Ad controversy is nothing new for Burger King; in fact, the chain seems to attract more attention with its ads than it does with its burgers.
But it's rare that the chain apologizes. The latest scandal was over a Singapore ad for the "Super Seven Incher" with an open-mouthed woman, a long sandwich, and the phrase "It'll blow your mind away." The sexual allusion was about as subtle as a hammer to the back of the head.
Despite widespread criticism Burger King did not apologize or retract the ad. Instead it replied with the statement, "Burger King Corp. values and respects all of its guests. This print ad is running to support a limited time promotion in the Singapore market and is not running in the U.S. or any other markets. The campaign is supported by the franchisee in Singapore and has generated positive consumer sales around this limited time product offer in that market."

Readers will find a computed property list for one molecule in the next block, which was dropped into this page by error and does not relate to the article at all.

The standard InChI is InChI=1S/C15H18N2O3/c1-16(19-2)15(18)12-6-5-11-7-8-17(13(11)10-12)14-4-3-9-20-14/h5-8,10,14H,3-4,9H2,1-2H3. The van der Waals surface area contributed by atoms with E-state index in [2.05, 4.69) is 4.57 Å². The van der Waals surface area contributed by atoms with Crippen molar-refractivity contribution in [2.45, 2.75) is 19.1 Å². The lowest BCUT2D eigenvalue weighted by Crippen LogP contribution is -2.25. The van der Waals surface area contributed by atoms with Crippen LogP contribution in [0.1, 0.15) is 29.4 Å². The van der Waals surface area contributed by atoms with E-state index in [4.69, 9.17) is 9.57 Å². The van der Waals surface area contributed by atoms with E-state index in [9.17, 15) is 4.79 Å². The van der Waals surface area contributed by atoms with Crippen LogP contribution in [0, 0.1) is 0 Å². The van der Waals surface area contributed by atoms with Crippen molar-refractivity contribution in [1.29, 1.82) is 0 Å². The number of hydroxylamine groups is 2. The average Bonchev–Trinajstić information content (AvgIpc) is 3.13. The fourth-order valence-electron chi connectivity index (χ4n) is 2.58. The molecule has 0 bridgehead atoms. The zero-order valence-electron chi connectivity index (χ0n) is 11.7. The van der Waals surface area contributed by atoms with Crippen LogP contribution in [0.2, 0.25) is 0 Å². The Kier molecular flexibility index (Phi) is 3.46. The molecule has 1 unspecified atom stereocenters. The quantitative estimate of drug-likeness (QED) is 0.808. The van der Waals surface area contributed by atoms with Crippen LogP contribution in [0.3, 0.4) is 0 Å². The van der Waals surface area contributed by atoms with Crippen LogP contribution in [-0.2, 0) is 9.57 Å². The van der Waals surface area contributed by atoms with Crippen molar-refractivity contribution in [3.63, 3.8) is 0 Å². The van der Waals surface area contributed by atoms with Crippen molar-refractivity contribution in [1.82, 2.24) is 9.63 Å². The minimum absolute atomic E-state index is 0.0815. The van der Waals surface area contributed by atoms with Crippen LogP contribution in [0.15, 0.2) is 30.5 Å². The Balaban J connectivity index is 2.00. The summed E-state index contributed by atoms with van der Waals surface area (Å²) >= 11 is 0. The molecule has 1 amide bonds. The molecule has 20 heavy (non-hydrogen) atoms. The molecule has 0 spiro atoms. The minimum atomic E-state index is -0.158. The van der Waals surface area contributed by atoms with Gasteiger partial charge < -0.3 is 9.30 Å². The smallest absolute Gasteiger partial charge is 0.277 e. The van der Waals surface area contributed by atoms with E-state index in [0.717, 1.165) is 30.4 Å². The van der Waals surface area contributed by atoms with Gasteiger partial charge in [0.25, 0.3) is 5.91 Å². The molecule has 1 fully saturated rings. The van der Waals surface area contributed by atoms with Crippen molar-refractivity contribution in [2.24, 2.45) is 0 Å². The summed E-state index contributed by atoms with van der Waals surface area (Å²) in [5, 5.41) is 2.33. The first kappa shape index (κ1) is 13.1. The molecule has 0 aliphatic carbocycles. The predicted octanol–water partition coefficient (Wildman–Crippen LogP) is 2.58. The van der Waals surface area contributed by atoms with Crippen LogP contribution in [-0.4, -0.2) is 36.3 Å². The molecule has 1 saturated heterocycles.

The company also stood firm on its "Whopper Virgin" campaign, which featured people from remote areas trying fast food hamburgers for the first time, and on its "I like Square Butts" ad. And the Facebook Whopper Sacrifice application was canceled by Facebook, not by the burger chain.
But it seems Burger King draws a distinction between ads that are generically offensive and ads that target a specific group. Or maybe there's just something about Spain. The other apology Burger King issued recently was for an ad there for the Texican Whopper -- an ad that inspired a letter from the Mexican ambassador to Spain, who said the ad "improperly used the stereotypical image of Mexicans."
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